215. If you live in Canada, you probably immediately understand that number. The remains of 215 Indigenous children were recently discovered at a Residential School in British Columbia. It is incredibly sad, and a dark day for our nation. And it is so easy to take the moral high road and point the finger at other people.
It is not a good day to admit that you are a Catholic, because a lot of fingers are pointing at the Catholic Church right now. I am a Roman Catholic, and my church failed the Indigenous children. It would seem that many thought they were doing the right thing, and we know now that they were wrong. The erroneous thought at that time was that Indigenous people needed to change, and the Residential Schools were set up to help bring that to pass. The philosophy was wrong, the government was wrong, the Catholic Church was wrong, and perhaps we should also say that the nation was wrong. Canada, that wonderful peace-loving nation, where slaves escaped to from the horrors of the States, was just as racist as their southern neighbours. Yes, we can point to the abuses in the States, yes, we can point to the abuses within the Catholic Church, yes, we can point to the abuses within our government, but when are we going to start pointing at ourselves?
I am incredibly saddened at the discovery of the 215 children. I confess that my church, the Roman Catholic Church, was at fault. I am pleased to see that the records are being shared by the church, and that there is opportunity for identification. As the bones are looked at by forensic scientists, perhaps they will discover evidence of abuse or the effects of malnutrition, or the signs of disease, such as tuberculosis. Perhaps it is too difficult to do that after so much time has already passed. It is important to try. And then some measure of closure might be offered to the families. Maybe some compensation. What they really need, however, is hope for a better future.
There is another story in our news in Canada recently, of a lady who was denied adequate treatment in Quebec because she was Indigenous. The doctors had incorrectly diagnosed her as suffering from opioid withdrawal and did not adequately supervise her. As an Indigenous woman her condition was not taken seriously, and although with the proper care Joyce Echaquan would have survived, she did not. Saying sorry for things that have happened in the past is a good start, but that needs to be followed up with a call for things to be different today and in the future.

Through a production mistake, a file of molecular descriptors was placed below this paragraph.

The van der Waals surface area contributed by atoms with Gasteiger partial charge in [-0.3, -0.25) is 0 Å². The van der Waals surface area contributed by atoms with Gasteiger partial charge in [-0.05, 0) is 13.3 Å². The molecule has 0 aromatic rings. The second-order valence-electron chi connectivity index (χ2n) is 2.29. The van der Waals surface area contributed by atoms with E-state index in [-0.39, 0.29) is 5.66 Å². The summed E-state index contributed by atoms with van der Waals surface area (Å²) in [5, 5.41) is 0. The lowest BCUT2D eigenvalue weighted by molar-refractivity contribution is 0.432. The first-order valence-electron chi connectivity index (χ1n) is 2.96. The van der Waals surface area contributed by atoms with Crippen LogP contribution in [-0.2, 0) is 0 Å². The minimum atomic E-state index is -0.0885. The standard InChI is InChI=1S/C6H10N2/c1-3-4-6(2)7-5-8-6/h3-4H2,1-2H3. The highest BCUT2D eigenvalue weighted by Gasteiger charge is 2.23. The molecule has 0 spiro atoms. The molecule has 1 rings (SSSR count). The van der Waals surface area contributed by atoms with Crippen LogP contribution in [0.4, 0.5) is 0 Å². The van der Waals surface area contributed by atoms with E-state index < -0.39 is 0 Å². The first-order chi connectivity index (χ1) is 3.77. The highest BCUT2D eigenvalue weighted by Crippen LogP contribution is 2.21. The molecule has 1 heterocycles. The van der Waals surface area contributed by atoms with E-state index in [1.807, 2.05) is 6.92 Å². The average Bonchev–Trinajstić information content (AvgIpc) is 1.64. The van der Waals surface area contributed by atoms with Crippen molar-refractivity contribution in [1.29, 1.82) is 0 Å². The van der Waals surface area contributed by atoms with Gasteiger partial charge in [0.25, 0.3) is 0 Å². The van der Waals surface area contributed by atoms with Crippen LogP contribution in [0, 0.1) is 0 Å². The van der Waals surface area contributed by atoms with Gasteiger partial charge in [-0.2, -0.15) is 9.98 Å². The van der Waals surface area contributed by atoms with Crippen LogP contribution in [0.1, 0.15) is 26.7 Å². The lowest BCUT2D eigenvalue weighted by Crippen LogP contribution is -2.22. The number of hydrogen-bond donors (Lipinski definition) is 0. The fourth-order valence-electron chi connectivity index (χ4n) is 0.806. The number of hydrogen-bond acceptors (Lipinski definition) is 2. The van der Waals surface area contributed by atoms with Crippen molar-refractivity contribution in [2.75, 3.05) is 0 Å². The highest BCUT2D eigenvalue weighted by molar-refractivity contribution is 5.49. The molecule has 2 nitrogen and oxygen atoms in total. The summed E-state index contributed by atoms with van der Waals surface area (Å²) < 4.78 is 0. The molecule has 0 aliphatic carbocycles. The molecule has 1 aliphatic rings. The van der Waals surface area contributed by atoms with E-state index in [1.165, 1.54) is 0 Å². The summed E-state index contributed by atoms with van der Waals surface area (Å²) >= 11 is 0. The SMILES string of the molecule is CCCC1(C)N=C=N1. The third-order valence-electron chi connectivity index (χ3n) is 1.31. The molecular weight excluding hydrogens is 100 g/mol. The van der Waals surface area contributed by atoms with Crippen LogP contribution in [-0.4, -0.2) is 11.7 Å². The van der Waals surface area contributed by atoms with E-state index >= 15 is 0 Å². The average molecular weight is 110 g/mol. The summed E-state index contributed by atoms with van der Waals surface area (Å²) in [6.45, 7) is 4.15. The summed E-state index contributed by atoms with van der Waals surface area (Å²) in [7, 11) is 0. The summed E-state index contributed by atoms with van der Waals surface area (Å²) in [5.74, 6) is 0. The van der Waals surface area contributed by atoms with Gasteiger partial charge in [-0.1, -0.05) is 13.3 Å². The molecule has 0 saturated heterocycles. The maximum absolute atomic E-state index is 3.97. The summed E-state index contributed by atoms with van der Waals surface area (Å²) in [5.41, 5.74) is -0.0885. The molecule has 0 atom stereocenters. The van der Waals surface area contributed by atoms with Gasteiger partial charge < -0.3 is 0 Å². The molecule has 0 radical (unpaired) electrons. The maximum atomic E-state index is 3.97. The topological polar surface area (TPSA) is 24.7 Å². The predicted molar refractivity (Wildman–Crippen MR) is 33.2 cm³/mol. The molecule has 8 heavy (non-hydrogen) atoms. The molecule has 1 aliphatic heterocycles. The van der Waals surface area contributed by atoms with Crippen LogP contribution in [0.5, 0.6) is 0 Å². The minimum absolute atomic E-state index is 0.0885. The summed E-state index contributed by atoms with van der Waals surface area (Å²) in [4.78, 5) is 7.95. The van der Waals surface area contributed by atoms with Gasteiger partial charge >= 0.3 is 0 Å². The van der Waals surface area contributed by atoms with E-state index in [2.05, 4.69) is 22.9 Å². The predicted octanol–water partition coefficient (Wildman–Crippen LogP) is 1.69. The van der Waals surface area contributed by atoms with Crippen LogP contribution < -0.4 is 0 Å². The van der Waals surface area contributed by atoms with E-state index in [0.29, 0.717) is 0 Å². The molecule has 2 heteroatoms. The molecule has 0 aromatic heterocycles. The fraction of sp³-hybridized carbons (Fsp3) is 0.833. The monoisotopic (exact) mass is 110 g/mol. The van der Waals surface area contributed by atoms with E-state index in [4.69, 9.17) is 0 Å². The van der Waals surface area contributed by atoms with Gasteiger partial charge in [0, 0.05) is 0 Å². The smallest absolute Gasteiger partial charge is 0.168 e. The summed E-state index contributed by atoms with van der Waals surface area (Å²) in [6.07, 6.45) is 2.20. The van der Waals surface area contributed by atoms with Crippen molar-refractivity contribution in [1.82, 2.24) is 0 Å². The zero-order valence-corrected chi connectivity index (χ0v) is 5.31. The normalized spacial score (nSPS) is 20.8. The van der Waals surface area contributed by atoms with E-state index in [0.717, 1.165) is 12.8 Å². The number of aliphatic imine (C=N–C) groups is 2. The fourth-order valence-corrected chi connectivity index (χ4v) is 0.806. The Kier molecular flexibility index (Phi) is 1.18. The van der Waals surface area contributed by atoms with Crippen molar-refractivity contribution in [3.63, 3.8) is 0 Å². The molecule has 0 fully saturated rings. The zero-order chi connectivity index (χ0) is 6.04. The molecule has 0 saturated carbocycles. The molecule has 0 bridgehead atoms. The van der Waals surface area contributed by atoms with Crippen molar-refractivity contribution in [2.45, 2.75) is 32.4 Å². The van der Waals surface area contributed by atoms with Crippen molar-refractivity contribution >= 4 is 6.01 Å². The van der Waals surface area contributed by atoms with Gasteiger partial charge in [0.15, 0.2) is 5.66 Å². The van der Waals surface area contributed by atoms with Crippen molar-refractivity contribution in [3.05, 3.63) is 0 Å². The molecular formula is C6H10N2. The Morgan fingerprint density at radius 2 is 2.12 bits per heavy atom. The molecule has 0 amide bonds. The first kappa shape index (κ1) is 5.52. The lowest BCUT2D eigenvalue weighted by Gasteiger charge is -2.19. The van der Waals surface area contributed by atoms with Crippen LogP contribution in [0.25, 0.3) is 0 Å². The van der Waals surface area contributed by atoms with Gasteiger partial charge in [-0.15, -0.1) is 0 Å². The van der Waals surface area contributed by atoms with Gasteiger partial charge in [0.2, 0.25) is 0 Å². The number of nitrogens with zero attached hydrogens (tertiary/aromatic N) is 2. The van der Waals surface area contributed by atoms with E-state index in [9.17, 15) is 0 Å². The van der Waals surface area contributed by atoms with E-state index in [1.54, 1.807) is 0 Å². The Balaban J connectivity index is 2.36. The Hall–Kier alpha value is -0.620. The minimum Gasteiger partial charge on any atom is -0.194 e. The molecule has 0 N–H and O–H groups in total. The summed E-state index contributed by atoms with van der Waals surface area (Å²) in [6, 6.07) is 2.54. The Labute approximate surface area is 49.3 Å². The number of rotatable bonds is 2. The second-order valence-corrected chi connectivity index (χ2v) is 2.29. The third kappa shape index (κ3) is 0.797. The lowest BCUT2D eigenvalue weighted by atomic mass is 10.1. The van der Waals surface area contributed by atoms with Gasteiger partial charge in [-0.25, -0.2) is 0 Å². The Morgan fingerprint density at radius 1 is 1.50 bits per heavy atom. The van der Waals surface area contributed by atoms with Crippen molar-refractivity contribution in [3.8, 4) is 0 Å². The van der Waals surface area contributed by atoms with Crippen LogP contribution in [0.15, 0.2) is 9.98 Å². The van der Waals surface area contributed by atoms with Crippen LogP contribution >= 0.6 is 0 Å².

It is easy for me to point my finger at the Quebec government for the death of Joyce Echaquan. It is easy for me to point my finger at the leaders of the Catholic Church and the Canadian government for the death of the 215 Indigenous children in BC. I need to go beyond that though. I need to see which fingers are pointing back at me. Are there those that I am prejudiced against?
Every morning I read from the Scriptures, and this morning I read from the gospel of Matthew, the twenty third chapter. Jesus is talking to the Pharisees and calling them out for many different things. Unfortunately, I think we are all guilty in some of the areas that Jesus mentioned; I know I am. At one point Jesus says “you hypocrites! You scrub the outside of the cup and the dish, but the inside is full of extortion and moral flabbiness.” I love that expression – moral flabbiness. We criticize others for their moral failures, and yet inside we embrace moral flabbiness. There could be some areas where we know that we are wrong, but because we don’t know how to change, or we’re too embarrassed to admit our unacceptable thoughts, we don’t do anything about them.
I have struggled with my weight my whole life. Although I have never actually been thin, there have been times when my weight has been unhealthy, and also times when I have had it more under control. Somehow, I have found myself, however, judging others who don’t seem to be putting much effort into keeping their weight down. Of course, the truth is that I have no idea how much effort they have made. Neither am I aware of how much money they have to help them in their pursuit of a better diet, or a healthier lifestyle. Having been honest with myself about these thoughts has helped me to work at changing them. Obviously, I will never tell anyone that I have been judging them for their size, because that would be totally unhelpful for them, but I have expressed the truth to God when I pray, and actually voicing it has helped me to own my cruel thoughts. It is much less of a problem to me now than it was several years ago.
As far as racial discrimination is concerned, because of my background I have largely been free of this. My grandfather was anti-semitic, but I never fully understood why, and failed to embrace his prejudice myself, as did my father. I grew up in a neighbourhood that was mostly white, and those who weren’t had been assimilated into the culture, so they did not stick out in any way as being different. Not to me anyway. I still need to have my prejudices exposed, however. Do I look down on someone because I don’t think they are very intelligent? Do I disrespect someone’s culture because it is different from my own? Do I think less of someone because they are physically or mentally disabled? These are important questions that I need to be asking myself on a regular basis. The reality is that I would like to be part of the answer and not part of the problem, and learning to face, and deal with, my own prejudices will help bring this to pass.